Conclusions: The July effect is not evident for cardiac surgery despite preexisting notions. Teaching hospitals performed at least equivalent, if not better, for major cardiac surgery procedures. These findings highlight the pivotal role of hospital support systems to ensure the safe transition of resident classes without compromising on patient outcomes.
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http://dx.doi.org/10.1016/j.athoracsur.2019.06.015DOI Listing
September 2019

Data resource profile: State Inpatient Databases.

Int J Epidemiol 2019 12;48(6):1742-1742h

Nuffield Department of Orthopaedics, Rheumatology and Musculoskeletal Sciences (NDORMS), University of Oxford, Oxford, UK.

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http://dx.doi.org/10.1093/ije/dyz117DOI Listing
http://www.ncbi.nlm.nih.gov/pmc/articles/PMC6929527PMC
December 2019

Total hip arthroplasty versus hemiarthroplasty for independently mobile older adults with intracapsular hip fractures.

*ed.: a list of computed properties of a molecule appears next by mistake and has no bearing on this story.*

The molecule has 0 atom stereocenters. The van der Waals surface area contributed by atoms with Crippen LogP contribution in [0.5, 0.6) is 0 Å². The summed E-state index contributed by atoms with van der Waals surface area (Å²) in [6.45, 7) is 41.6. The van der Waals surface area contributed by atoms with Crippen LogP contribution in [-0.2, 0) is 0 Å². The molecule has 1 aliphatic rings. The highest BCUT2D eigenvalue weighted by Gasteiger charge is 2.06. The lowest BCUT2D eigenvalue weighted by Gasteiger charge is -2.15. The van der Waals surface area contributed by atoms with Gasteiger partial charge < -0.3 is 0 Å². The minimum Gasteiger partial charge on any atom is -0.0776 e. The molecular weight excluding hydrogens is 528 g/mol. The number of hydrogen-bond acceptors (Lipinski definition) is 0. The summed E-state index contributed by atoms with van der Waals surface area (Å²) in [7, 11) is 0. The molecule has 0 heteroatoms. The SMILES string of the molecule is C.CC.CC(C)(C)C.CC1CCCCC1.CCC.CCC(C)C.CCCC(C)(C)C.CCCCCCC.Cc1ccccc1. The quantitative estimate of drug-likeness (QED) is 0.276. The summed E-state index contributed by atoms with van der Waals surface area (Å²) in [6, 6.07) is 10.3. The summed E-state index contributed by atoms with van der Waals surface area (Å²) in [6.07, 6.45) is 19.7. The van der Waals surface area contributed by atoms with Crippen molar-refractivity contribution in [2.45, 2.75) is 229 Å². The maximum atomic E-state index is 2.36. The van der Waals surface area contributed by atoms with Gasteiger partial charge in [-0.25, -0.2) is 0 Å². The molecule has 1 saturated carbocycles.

BMC Musculoskelet Disord 2019 May 17;20(1):226. Epub 2019 May 17.

Nuffield Department of Orthopaedics, Rheumatology and Musculoskeletal Sciences (NDORMS), University of Oxford, Oxford, OX3 9BU, UK.

Background: Displaced intracapsular hip fractures are typically treated with hemiarthroplasty (HA) or total hip arthroplasty (THA). A number of professional bodies recommend considering THA for patients that were independently mobile and cognitively intact before injury. The aim of this study was to compare the outcomes between HA and THA for independently mobile older adults with hip fractures.

Methods: A systematic review and meta-analysis of RCTs was undertaken alongside analysis of a propensity score matched national cohort of older adults (aged > 60) with hip fractures. Participants were identified for the propensity score matched cohort from the National Hip Fracture Database (NHFD), which was linked to Hospital Episode Statistics (HES) and civil death registration data. The primary outcomes were 12-month dislocation, revision, and mortality. The secondary outcomes were length of stay, discharge home, unplanned re-admission, functional outcomes, and health-related quality of life.